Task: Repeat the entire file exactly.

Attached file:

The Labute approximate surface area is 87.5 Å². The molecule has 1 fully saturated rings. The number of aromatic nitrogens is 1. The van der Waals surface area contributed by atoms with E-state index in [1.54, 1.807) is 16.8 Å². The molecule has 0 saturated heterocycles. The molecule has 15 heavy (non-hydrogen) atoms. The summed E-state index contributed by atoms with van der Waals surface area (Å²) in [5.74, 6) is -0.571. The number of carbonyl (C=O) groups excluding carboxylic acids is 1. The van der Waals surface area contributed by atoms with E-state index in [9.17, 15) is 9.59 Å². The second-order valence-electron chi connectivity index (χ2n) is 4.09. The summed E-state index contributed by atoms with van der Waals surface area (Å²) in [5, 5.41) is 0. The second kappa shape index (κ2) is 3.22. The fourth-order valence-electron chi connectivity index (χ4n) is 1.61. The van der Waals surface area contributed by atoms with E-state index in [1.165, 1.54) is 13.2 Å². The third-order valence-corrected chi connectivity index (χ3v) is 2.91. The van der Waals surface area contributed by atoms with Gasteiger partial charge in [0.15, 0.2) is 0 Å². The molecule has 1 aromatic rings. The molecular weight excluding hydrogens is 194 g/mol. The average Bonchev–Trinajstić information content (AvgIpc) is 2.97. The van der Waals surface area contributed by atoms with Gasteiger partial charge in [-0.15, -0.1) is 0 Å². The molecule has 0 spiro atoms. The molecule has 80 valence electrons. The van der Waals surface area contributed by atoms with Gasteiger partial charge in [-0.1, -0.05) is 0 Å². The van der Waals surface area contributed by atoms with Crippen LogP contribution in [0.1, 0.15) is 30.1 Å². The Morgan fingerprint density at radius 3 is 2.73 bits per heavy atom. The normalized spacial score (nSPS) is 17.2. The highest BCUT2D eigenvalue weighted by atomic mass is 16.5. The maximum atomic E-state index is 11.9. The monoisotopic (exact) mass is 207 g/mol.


The Labute approximate surface area is 87.5 Å². The molecule has 1 fully saturated rings. The number of aromatic nitrogens is 1. The van der Waals surface area contributed by atoms with E-state index in [1.54, 1.807) is 16.8 Å². The molecule has 0 saturated heterocycles. The molecule has 15 heavy (non-hydrogen) atoms. The summed E-state index contributed by atoms with van der Waals surface area (Å²) in [5.74, 6) is -0.571. The number of carbonyl (C=O) groups excluding carboxylic acids is 1. The van der Waals surface area contributed by atoms with E-state index in [9.17, 15) is 9.59 Å². The second-order valence-electron chi connectivity index (χ2n) is 4.09. The summed E-state index contributed by atoms with van der Waals surface area (Å²) in [5, 5.41) is 0. The second kappa shape index (κ2) is 3.22. The fourth-order valence-electron chi connectivity index (χ4n) is 1.61. The van der Waals surface area contributed by atoms with E-state index in [1.165, 1.54) is 13.2 Å². The third-order valence-corrected chi connectivity index (χ3v) is 2.91. The van der Waals surface area contributed by atoms with Gasteiger partial charge in [0.15, 0.2) is 0 Å². The molecule has 1 aromatic rings. The molecular weight excluding hydrogens is 194 g/mol. The average Bonchev–Trinajstić information content (AvgIpc) is 2.97. The van der Waals surface area contributed by atoms with Gasteiger partial charge in [-0.15, -0.1) is 0 Å². The molecule has 0 spiro atoms. The molecule has 80 valence electrons. The van der Waals surface area contributed by atoms with Gasteiger partial charge in [-0.1, -0.05) is 0 Å². The van der Waals surface area contributed by atoms with Crippen LogP contribution in [0.1, 0.15) is 30.1 Å². The Morgan fingerprint density at radius 3 is 2.73 bits per heavy atom. The normalized spacial score (nSPS) is 17.2. The highest BCUT2D eigenvalue weighted by atomic mass is 16.5. The maximum atomic E-state index is 11.9. The monoisotopic (exact) mass is 207 g/mol.